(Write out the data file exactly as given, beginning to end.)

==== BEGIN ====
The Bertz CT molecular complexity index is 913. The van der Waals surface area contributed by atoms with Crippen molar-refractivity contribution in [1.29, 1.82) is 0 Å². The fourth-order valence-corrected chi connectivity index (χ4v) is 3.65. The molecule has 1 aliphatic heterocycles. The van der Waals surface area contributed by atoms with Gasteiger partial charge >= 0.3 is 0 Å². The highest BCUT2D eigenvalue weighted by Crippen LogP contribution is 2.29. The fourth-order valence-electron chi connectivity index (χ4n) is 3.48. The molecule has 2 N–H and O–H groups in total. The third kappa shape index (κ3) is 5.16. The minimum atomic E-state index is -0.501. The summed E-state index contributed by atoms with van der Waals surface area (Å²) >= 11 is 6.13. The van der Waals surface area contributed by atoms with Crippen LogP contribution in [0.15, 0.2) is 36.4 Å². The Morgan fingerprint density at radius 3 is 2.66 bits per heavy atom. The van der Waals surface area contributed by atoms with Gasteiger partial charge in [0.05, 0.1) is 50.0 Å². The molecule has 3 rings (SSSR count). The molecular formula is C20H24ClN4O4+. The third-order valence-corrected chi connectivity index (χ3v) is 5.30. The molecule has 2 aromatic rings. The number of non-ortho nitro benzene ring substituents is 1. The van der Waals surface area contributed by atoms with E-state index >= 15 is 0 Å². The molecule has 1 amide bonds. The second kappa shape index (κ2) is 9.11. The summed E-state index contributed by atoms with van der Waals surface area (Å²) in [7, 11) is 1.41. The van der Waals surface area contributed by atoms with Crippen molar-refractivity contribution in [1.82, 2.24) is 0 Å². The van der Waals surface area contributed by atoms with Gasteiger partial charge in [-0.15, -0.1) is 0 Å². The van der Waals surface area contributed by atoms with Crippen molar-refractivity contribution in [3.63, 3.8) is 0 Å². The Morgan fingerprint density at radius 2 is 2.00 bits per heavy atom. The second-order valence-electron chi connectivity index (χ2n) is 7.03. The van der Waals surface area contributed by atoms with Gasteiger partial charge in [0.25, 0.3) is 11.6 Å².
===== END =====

The Bertz CT molecular complexity index is 913. The van der Waals surface area contributed by atoms with Crippen molar-refractivity contribution in [1.29, 1.82) is 0 Å². The fourth-order valence-corrected chi connectivity index (χ4v) is 3.65. The molecule has 1 aliphatic heterocycles. The van der Waals surface area contributed by atoms with Gasteiger partial charge >= 0.3 is 0 Å². The highest BCUT2D eigenvalue weighted by Crippen LogP contribution is 2.29. The fourth-order valence-electron chi connectivity index (χ4n) is 3.48. The molecule has 2 N–H and O–H groups in total. The third kappa shape index (κ3) is 5.16. The minimum atomic E-state index is -0.501. The summed E-state index contributed by atoms with van der Waals surface area (Å²) >= 11 is 6.13. The van der Waals surface area contributed by atoms with Crippen LogP contribution in [0.15, 0.2) is 36.4 Å². The Morgan fingerprint density at radius 3 is 2.66 bits per heavy atom. The van der Waals surface area contributed by atoms with Gasteiger partial charge in [0.05, 0.1) is 50.0 Å². The molecule has 3 rings (SSSR count). The molecular formula is C20H24ClN4O4+. The third-order valence-corrected chi connectivity index (χ3v) is 5.30. The molecule has 2 aromatic rings. The number of non-ortho nitro benzene ring substituents is 1. The van der Waals surface area contributed by atoms with E-state index >= 15 is 0 Å². The molecule has 1 amide bonds. The second kappa shape index (κ2) is 9.11. The summed E-state index contributed by atoms with van der Waals surface area (Å²) in [7, 11) is 1.41. The van der Waals surface area contributed by atoms with Crippen molar-refractivity contribution in [1.82, 2.24) is 0 Å². The van der Waals surface area contributed by atoms with Gasteiger partial charge in [-0.15, -0.1) is 0 Å². The van der Waals surface area contributed by atoms with Crippen molar-refractivity contribution in [3.63, 3.8) is 0 Å². The Morgan fingerprint density at radius 2 is 2.00 bits per heavy atom. The second-order valence-electron chi connectivity index (χ2n) is 7.03. The van der Waals surface area contributed by atoms with Gasteiger partial charge in [0.25, 0.3) is 11.6 Å².